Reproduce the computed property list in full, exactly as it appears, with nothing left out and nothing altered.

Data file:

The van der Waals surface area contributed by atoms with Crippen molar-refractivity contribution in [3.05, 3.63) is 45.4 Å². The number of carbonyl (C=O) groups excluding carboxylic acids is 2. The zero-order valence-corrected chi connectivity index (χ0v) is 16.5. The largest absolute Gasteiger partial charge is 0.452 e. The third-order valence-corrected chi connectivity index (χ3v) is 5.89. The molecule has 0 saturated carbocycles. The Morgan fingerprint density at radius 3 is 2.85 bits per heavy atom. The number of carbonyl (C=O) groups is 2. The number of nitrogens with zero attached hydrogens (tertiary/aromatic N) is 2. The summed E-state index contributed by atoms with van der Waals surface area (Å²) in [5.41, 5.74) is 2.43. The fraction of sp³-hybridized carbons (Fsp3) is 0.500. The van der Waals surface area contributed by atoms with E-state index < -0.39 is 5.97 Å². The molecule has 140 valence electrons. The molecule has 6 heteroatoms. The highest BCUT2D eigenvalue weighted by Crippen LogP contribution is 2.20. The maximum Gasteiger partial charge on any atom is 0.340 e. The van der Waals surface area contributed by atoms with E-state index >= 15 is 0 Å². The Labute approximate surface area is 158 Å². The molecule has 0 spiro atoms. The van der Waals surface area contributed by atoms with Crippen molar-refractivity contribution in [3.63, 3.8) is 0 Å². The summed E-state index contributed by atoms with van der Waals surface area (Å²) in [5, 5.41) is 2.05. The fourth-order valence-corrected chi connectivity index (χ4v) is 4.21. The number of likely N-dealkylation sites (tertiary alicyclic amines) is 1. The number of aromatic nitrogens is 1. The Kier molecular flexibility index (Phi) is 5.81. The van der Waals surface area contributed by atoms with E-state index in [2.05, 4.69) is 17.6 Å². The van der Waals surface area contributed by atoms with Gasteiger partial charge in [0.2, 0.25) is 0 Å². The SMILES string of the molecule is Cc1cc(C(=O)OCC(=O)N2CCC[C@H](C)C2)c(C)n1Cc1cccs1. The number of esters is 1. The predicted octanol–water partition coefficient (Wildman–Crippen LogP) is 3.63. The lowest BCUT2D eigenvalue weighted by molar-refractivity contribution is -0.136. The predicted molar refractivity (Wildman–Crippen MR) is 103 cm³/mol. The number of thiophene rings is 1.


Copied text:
The van der Waals surface area contributed by atoms with Crippen molar-refractivity contribution in [3.05, 3.63) is 45.4 Å². The number of carbonyl (C=O) groups excluding carboxylic acids is 2. The zero-order valence-corrected chi connectivity index (χ0v) is 16.5. The largest absolute Gasteiger partial charge is 0.452 e. The third-order valence-corrected chi connectivity index (χ3v) is 5.89. The molecule has 0 saturated carbocycles. The Morgan fingerprint density at radius 3 is 2.85 bits per heavy atom. The number of carbonyl (C=O) groups is 2. The number of nitrogens with zero attached hydrogens (tertiary/aromatic N) is 2. The summed E-state index contributed by atoms with van der Waals surface area (Å²) in [5.41, 5.74) is 2.43. The fraction of sp³-hybridized carbons (Fsp3) is 0.500. The van der Waals surface area contributed by atoms with E-state index < -0.39 is 5.97 Å². The molecule has 140 valence electrons. The molecule has 6 heteroatoms. The highest BCUT2D eigenvalue weighted by Crippen LogP contribution is 2.20. The maximum Gasteiger partial charge on any atom is 0.340 e. The van der Waals surface area contributed by atoms with E-state index >= 15 is 0 Å². The Labute approximate surface area is 158 Å². The molecule has 0 spiro atoms. The van der Waals surface area contributed by atoms with Crippen molar-refractivity contribution in [3.63, 3.8) is 0 Å². The summed E-state index contributed by atoms with van der Waals surface area (Å²) in [5, 5.41) is 2.05. The fourth-order valence-corrected chi connectivity index (χ4v) is 4.21. The number of likely N-dealkylation sites (tertiary alicyclic amines) is 1. The number of aromatic nitrogens is 1. The Kier molecular flexibility index (Phi) is 5.81. The van der Waals surface area contributed by atoms with E-state index in [2.05, 4.69) is 17.6 Å². The van der Waals surface area contributed by atoms with Gasteiger partial charge in [0.2, 0.25) is 0 Å². The SMILES string of the molecule is Cc1cc(C(=O)OCC(=O)N2CCC[C@H](C)C2)c(C)n1Cc1cccs1. The number of esters is 1. The predicted octanol–water partition coefficient (Wildman–Crippen LogP) is 3.63. The lowest BCUT2D eigenvalue weighted by molar-refractivity contribution is -0.136. The predicted molar refractivity (Wildman–Crippen MR) is 103 cm³/mol. The number of thiophene rings is 1.